Piezoelectricity is an electric charge that is generated across certain crystals when subjected to stress. It is also true that when an electric field is applied to such a crystal, it will change shape. This property of many natural crystals such as quartz, Rochelle salt, barium titanate and tourmaline was discovered by Pierre and Jacques Curie in the 1880s. A clear understanding of the phenomena has made possible and practical the fabrication of ceramic materials that, with special processing, exhibit a high degree of piezoelectricity. The crystal in this unit is an example, being compounded of lead zirconate and lead titanate. It is mounted in a specially designed plastic case for visibility, protection, and ease of demonstration.
This apparatus consists of a piezoelectric cell mounted in a retainer that allows axial pressure to be applied through a pushpin from a cam and lever. When the cell is compressed by rotating the lever, many thousands of volts are created across the crystal, enough to jump a gap of up to 1/4″. The output at each end of the cell is connected by wires to an adjustable spark-gap.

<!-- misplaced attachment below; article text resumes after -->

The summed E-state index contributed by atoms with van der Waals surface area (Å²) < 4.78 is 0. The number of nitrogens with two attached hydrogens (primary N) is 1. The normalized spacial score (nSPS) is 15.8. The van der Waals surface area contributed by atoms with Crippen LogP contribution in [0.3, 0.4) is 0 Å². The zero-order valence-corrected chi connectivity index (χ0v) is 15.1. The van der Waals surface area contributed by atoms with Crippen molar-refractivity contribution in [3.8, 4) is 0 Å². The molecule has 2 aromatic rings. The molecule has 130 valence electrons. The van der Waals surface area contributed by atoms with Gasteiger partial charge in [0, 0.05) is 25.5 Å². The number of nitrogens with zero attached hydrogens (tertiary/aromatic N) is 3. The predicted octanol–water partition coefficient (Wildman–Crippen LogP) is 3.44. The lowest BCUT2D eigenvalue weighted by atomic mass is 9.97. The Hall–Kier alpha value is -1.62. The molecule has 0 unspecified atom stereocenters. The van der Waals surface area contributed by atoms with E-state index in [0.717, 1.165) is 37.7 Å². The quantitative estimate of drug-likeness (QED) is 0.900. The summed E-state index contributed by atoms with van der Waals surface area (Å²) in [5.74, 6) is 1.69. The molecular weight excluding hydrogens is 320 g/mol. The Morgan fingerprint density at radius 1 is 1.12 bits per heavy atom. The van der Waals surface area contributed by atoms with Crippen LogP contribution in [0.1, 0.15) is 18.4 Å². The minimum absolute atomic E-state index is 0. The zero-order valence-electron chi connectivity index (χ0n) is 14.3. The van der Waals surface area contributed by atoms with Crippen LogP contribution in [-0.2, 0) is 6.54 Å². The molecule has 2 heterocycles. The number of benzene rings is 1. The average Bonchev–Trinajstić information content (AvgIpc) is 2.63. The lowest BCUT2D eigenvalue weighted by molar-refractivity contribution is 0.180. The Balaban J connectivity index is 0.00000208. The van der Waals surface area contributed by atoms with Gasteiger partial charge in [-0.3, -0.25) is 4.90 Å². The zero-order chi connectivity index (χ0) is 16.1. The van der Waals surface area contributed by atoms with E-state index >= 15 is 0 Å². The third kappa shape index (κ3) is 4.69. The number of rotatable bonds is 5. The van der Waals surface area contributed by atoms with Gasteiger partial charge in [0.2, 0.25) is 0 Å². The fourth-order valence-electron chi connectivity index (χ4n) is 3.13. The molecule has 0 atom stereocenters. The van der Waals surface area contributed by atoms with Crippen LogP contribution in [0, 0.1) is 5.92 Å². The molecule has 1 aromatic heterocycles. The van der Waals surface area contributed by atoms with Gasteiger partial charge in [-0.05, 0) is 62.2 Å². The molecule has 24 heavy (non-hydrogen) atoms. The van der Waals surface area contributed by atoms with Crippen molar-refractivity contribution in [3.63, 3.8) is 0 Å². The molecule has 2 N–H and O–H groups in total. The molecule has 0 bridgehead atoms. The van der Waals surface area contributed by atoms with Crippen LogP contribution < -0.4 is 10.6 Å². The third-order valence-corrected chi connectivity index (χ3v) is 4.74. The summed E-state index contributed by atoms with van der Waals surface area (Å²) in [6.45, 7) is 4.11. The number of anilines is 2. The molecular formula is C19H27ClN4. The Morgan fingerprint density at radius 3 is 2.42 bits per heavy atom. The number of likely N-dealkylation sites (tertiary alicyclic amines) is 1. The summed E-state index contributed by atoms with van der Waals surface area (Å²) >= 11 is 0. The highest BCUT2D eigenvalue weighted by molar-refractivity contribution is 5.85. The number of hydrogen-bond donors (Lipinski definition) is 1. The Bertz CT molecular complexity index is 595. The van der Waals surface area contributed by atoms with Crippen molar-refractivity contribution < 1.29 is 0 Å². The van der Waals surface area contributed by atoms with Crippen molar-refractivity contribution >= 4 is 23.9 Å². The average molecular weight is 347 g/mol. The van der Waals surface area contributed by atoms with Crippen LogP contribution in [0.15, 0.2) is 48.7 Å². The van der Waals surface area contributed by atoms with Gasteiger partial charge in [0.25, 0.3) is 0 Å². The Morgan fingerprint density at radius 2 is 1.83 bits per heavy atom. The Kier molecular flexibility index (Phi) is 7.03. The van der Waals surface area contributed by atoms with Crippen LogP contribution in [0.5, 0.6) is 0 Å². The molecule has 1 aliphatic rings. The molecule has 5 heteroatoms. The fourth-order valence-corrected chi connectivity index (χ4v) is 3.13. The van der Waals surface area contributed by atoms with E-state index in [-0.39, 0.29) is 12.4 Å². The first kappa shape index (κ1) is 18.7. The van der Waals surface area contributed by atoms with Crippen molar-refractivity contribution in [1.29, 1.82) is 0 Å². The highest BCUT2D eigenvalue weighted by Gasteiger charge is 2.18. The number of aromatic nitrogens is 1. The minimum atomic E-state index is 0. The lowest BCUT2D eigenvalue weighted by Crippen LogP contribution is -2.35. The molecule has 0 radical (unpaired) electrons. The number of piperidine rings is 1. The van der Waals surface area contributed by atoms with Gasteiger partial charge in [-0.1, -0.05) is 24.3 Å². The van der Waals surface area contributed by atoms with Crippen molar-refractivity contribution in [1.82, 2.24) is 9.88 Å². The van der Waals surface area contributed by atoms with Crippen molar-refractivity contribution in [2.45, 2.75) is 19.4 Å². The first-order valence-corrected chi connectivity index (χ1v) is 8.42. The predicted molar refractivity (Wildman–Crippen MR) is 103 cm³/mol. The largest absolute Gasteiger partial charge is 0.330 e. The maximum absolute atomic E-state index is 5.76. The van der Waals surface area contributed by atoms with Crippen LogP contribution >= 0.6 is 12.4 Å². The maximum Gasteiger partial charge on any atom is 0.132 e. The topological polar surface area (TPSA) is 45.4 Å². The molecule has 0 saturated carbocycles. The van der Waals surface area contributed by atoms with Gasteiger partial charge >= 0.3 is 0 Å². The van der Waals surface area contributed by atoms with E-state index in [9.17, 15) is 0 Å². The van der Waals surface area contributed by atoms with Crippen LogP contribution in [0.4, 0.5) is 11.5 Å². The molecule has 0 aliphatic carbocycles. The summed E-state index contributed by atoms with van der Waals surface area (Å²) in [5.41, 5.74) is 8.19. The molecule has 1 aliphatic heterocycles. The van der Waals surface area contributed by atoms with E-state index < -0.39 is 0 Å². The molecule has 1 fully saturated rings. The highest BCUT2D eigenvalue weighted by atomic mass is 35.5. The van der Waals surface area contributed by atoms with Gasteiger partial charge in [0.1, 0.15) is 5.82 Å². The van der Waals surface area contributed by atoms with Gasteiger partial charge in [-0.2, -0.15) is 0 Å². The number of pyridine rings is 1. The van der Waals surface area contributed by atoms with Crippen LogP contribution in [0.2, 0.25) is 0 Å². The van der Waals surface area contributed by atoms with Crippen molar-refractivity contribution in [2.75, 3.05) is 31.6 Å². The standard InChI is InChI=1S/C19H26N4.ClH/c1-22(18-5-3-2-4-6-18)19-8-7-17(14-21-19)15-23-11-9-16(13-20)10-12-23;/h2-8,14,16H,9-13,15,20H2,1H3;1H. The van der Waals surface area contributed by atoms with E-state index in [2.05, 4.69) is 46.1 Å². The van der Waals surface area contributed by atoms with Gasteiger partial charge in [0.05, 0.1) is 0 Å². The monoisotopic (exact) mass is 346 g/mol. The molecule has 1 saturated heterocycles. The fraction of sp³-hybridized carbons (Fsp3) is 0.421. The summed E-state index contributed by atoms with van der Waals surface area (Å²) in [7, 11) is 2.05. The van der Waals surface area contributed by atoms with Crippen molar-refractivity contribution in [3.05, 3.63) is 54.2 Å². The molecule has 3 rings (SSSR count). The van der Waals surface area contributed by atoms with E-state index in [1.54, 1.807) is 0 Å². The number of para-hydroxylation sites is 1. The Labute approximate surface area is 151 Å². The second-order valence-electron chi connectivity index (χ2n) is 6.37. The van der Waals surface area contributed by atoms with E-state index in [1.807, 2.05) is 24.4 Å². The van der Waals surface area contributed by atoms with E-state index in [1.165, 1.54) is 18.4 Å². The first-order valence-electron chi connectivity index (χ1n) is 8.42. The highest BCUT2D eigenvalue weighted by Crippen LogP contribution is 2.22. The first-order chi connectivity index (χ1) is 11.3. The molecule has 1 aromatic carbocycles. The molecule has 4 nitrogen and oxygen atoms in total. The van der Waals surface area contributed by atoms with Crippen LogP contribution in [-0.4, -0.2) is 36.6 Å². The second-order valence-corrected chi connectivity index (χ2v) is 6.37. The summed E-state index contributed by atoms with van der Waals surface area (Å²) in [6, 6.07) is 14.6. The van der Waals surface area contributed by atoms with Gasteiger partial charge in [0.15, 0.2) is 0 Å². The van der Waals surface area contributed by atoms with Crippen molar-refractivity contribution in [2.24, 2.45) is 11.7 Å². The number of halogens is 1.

The electrodes can be arranged with small balls or sharp points opposite one another. This will show the variation in the breakdown voltage of air depending on the geometry of the electrodes.
When the lever is returned to level and the pressure across the cell is released, another spark, this time of reverse polarity, will be generated as the cell returns itself to neutral. This is an example of the direct conversion of energy from one form to another — mechanical to electrical.
For those who wish to experiment in other ways with a piezoelectric device, the mounted cell is available unmounted (cell shown in the magnified image in gallery).